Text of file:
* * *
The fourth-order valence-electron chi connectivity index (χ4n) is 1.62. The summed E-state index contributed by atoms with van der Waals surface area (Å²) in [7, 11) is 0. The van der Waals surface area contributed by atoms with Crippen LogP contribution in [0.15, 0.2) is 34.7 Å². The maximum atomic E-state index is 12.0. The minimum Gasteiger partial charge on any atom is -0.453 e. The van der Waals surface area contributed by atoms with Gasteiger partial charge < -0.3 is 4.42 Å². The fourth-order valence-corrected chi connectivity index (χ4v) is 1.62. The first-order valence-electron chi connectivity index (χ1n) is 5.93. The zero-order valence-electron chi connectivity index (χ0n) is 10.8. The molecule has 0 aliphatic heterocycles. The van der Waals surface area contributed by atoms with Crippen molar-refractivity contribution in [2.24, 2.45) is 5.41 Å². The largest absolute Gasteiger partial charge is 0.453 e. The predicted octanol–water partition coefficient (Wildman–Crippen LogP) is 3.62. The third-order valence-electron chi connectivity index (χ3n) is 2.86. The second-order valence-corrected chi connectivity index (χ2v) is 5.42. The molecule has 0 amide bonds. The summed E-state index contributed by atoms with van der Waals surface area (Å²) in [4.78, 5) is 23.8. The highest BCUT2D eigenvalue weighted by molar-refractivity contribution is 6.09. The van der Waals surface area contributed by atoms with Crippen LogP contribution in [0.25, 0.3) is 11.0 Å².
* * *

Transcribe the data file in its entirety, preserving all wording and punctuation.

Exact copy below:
The fourth-order valence-electron chi connectivity index (χ4n) is 1.62. The summed E-state index contributed by atoms with van der Waals surface area (Å²) in [7, 11) is 0. The van der Waals surface area contributed by atoms with Crippen LogP contribution in [0.15, 0.2) is 34.7 Å². The maximum atomic E-state index is 12.0. The minimum Gasteiger partial charge on any atom is -0.453 e. The van der Waals surface area contributed by atoms with Gasteiger partial charge < -0.3 is 4.42 Å². The fourth-order valence-corrected chi connectivity index (χ4v) is 1.62. The first-order valence-electron chi connectivity index (χ1n) is 5.93. The zero-order valence-electron chi connectivity index (χ0n) is 10.8. The molecule has 0 aliphatic heterocycles. The van der Waals surface area contributed by atoms with Crippen molar-refractivity contribution in [2.24, 2.45) is 5.41 Å². The largest absolute Gasteiger partial charge is 0.453 e. The predicted octanol–water partition coefficient (Wildman–Crippen LogP) is 3.62. The third-order valence-electron chi connectivity index (χ3n) is 2.86. The second-order valence-corrected chi connectivity index (χ2v) is 5.42. The molecule has 0 amide bonds. The summed E-state index contributed by atoms with van der Waals surface area (Å²) in [4.78, 5) is 23.8. The highest BCUT2D eigenvalue weighted by molar-refractivity contribution is 6.09. The van der Waals surface area contributed by atoms with Crippen LogP contribution in [0.25, 0.3) is 11.0 Å².